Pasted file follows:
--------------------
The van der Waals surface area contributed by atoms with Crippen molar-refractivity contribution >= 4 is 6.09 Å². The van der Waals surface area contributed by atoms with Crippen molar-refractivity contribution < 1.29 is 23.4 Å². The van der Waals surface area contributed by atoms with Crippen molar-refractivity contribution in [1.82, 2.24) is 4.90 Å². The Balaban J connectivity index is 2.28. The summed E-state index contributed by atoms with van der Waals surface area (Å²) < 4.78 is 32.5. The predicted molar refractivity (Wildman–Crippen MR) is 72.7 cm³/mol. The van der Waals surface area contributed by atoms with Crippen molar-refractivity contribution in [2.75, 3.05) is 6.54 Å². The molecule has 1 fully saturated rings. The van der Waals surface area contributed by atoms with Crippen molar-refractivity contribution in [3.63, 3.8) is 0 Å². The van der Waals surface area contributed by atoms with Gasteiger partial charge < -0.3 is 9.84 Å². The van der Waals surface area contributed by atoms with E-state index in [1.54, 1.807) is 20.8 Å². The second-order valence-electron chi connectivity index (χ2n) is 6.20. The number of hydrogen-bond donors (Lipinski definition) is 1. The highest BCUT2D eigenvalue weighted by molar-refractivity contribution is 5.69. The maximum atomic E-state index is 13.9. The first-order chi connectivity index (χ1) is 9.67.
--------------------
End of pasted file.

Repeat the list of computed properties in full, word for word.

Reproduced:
The van der Waals surface area contributed by atoms with Crippen molar-refractivity contribution >= 4 is 6.09 Å². The van der Waals surface area contributed by atoms with Crippen molar-refractivity contribution < 1.29 is 23.4 Å². The van der Waals surface area contributed by atoms with Crippen molar-refractivity contribution in [1.82, 2.24) is 4.90 Å². The Balaban J connectivity index is 2.28. The summed E-state index contributed by atoms with van der Waals surface area (Å²) < 4.78 is 32.5. The predicted molar refractivity (Wildman–Crippen MR) is 72.7 cm³/mol. The van der Waals surface area contributed by atoms with Crippen molar-refractivity contribution in [2.75, 3.05) is 6.54 Å². The molecule has 1 fully saturated rings. The van der Waals surface area contributed by atoms with Crippen molar-refractivity contribution in [3.63, 3.8) is 0 Å². The van der Waals surface area contributed by atoms with Gasteiger partial charge < -0.3 is 9.84 Å². The van der Waals surface area contributed by atoms with E-state index in [1.54, 1.807) is 20.8 Å². The second-order valence-electron chi connectivity index (χ2n) is 6.20. The number of hydrogen-bond donors (Lipinski definition) is 1. The highest BCUT2D eigenvalue weighted by molar-refractivity contribution is 5.69. The maximum atomic E-state index is 13.9. The first-order chi connectivity index (χ1) is 9.67.